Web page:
An ASBMB course brought me closer to my SciComm career
My interest in science goes back to my early years in school, when biology was the most fascinating subject — at least to me. With a weird obsession, I could look through a microscope for hours to observe strange-looking insects or the fine structure of my own hair. So it came as no surprise that I decided a few years later to start on an academic career path by enrolling in a university to study biotechnology. This choice ultimately led me to my current position as a Ph.D. student.
My project involves studying how cells within the human body move. The topic is fascinating, considering that immune response, wound healing and diseases all are based on cellular movement. For decades, scientists all over the world have been trying to understand this fundamental process in order to develop novel therapeutic and diagnostic strategies to fight cancer and other diseases.Katharina Hennig welcomes two participants to the Rencontres des Jeunes Physiciens in Grenoble, France, and gives them instructions about their poster presentations. Hennig organized the 2017 conference for temporary university staff.
This thought gave purpose to my research project and kept me motivated over the last four years. My experiences extend beyond anything I could have imagined before starting my Ph.D., but I always have felt something was missing, something besides doing experiments, analyzing data and presenting my work at conferences.
What was missing became obvious to me with time: As I got deeper and deeper into the world of science, it became increasingly difficult to explain the purpose of my work to my friends and family. But how could that be? How could I do such meaningful work but lack the ability to explain it to others? I eventually realized the importance of making science accessible to a broader audience. So I decided that I wanted to communicate science to everyone — not just to specialists in the field but also to nonexperts and (dare I even say) the world.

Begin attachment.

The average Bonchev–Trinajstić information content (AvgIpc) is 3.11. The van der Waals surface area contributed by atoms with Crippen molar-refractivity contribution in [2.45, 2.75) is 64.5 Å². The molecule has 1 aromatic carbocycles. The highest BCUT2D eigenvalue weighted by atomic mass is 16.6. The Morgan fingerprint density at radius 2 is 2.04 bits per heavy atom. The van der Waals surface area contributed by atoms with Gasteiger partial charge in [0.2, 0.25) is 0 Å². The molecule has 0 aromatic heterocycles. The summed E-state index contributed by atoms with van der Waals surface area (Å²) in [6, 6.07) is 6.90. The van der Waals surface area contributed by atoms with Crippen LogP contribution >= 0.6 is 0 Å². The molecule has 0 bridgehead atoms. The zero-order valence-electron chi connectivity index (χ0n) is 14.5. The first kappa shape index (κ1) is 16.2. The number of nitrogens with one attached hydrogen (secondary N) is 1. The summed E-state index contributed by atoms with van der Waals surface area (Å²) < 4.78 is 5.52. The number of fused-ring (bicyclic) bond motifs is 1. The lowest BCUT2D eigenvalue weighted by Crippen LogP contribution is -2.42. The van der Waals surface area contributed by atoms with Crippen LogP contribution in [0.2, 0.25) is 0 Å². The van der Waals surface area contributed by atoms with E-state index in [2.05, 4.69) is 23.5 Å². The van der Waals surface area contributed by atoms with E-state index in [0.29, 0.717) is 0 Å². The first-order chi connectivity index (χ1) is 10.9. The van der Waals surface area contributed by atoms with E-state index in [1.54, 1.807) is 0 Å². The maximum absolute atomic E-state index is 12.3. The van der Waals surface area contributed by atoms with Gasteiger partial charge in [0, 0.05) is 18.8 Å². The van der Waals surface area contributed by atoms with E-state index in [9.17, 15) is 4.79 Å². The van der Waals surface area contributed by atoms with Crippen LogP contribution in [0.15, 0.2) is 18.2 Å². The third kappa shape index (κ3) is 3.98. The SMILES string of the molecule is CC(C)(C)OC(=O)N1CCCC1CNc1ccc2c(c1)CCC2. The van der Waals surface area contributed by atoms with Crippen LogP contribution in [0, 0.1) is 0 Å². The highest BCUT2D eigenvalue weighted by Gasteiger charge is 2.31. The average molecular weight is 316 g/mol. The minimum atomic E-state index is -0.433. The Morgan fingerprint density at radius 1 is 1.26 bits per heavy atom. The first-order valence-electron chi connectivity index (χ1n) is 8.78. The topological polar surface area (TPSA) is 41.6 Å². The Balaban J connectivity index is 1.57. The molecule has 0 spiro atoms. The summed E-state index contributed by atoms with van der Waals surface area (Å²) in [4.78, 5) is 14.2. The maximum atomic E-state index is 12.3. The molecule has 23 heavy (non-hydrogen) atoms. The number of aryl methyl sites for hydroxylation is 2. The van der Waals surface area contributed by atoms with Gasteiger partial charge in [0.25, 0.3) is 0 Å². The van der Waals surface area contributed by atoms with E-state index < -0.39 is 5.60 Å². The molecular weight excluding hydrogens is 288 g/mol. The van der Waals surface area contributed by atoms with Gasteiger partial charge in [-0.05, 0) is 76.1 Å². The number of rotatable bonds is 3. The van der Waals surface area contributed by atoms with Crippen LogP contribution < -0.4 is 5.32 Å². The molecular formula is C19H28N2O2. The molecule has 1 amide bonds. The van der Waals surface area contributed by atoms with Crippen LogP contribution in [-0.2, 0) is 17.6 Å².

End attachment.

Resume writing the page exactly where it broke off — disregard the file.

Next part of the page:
Katharina Hennig greets participants, introduces sponsors and shares goals at the 2017 Rencontres des Jeunes Physiciens in Grenoble, France. PHOTOS COURTESY of ANDRES BERLESE About a year ago, I started looking for a career path outside my comfort zone of academia, and I found a field that immediately caught my interest: science communication, a profession for passionate scientists who want to share science with the general public in order to start a dialogue, raise awareness and engage people. After exhaustive online research, I became convinced that this might be the right track for me. With one more year as a Ph.D. student ahead, I decided to get involved.
I started off easy by signing in on Twitter. Twitter’s scientific community is huge. Researchers from all fields share their latest articles, promote their research and create an online network. This was not just helpful for me as a Ph.D. student; it also taught me what science communication (or SciComm, as the cool kids call it) was really about.
We scientists can share our passion in endless ways: explaining our research to friends and family in a casual environment, presenting our work in front of a nonscientific audience, blogging our stories online, or posting videos on YouTube. As I feel uncomfortable in front of a camera or crowd, my first choice of medium was the written word. Countless science magazines and blogs publish articles by science communicators, if their stories are newsworthy, well written and fit a journal-specific genre.